Physiological and morphological colour change in Antarctic krill, Euphausia superba: a field study in the Lazarev Sea

Auerswald, L, Freier, U, Lopata, A and Meyer, B 2008, 'Physiological and morphological colour change in Antarctic krill, Euphausia superba: a field study in the Lazarev Sea', The Journal of Experimental Biology, vol. 211, no. 24, pp. 3850-3858.


Document type: Journal Article
Collection: Journal Articles

Title Physiological and morphological colour change in Antarctic krill, Euphausia superba: a field study in the Lazarev Sea
Author(s) Auerswald, L
Freier, U
Lopata, A
Meyer, B
Year 2008
Journal name The Journal of Experimental Biology
Volume number 211
Issue number 24
Start page 3850
End page 3858
Total pages 9
Publisher The Company of Biologists Ltd
Abstract Antarctic krill, Euphausia superba, is very susceptible to harmful solar radiation because of its unique genetic setup. Exposure occurs in spring to autumn during vertical diel migration and during occasional daytime surface-swarming. We have investigated colour change in Antarctic krill, Euphausia superba, during summer and winter in the Lazarev Sea in response to ultraviolet radiation (UVR) and photosynthetically active radiation (PAR). Short-term physiological colour change and long-term (seasonal) morphological colour change are present. Both are facilitated by a single type of monochromatic red chromatophore, i.e. erythrophores, of 20-450mu m diameter. Superficial erythrophores cover large dorsal areas, especially above vital organs (brain, sinus glands), additional 'profound' erythrophores cover internal organs (heart, gut, nerve cords). Short-term change in light regime causes rapid physiological colour change along dense bundles of microtubules: pigment disperses into chromorhizae upon exposure to PAR and UVA and to a lesser extent to UVB. Darkness leads to aggregation of pigment in the centre and hence blanching. There is no circadian rhythm in the dispersal state of erythrophores present in winter. Physiological colour change in adult krill is two to three times more rapid in summer than in winter. Furthermore, seasonal changes in light regime also result in a profound morphological colour change: in summer animals, abdominal astaxanthin concentration is 450% and erythrophore count is 250-480% higher than in winter krill. We conclude from our results, that pigmentation of E. superba serves in the protection from harmful solar radiation and is adapted to the varying diel and seasonal light conditions.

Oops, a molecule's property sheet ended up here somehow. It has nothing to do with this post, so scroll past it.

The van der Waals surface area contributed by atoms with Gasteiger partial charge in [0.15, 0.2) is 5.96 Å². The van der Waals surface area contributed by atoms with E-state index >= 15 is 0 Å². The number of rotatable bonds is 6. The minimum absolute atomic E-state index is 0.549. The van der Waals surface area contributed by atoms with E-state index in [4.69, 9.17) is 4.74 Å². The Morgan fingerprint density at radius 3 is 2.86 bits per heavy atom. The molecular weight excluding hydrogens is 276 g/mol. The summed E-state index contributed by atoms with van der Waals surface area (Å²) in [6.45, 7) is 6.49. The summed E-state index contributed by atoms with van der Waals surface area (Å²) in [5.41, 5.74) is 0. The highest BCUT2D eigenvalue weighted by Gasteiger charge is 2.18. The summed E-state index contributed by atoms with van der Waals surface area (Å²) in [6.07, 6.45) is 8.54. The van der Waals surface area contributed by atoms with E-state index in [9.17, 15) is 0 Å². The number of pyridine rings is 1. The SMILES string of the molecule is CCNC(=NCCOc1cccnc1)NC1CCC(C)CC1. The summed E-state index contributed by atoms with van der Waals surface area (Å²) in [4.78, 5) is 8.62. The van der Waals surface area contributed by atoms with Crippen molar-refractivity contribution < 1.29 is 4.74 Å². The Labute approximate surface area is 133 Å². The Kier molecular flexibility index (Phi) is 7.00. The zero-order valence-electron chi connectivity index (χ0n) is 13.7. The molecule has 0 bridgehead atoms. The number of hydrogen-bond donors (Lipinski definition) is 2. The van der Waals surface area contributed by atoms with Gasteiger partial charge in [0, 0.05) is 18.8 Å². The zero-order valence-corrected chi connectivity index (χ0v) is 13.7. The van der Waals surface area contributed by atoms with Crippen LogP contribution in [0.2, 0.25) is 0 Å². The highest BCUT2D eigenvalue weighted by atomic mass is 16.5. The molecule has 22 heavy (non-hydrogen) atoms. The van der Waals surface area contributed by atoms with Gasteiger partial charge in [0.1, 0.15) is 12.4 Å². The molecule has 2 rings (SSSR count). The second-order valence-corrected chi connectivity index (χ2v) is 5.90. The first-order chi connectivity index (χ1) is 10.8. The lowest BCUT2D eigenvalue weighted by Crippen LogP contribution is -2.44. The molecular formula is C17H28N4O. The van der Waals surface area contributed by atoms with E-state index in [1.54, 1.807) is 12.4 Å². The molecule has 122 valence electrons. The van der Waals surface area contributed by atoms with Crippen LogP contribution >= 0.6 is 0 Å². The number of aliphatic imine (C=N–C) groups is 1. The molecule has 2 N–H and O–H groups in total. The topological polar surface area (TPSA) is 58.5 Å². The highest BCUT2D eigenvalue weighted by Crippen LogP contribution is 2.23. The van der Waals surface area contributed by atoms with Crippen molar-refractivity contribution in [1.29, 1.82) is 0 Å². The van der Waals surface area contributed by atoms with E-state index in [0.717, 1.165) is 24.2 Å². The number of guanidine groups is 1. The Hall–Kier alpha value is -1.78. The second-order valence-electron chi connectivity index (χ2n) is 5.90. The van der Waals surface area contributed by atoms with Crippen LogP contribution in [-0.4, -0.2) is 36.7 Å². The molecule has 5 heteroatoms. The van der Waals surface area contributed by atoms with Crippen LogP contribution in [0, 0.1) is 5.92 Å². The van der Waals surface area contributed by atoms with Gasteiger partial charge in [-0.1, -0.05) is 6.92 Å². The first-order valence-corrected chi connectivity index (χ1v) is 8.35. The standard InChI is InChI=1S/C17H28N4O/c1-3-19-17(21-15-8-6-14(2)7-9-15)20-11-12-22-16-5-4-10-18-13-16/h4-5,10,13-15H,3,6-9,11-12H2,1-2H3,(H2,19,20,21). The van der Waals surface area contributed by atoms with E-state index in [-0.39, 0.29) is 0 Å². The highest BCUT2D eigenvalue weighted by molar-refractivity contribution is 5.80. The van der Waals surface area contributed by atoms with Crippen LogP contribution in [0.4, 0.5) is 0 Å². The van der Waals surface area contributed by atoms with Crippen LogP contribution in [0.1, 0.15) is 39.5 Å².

Subject Marine and Estuarine Ecology (incl. Marine Ichthyology)
Keyword(s) colour change
chromatophore index
UV protection
pigmentation
astaxanthin
erythrophore
DOI - identifier 10.1242/jeb.024232
ISSN 0022-0949
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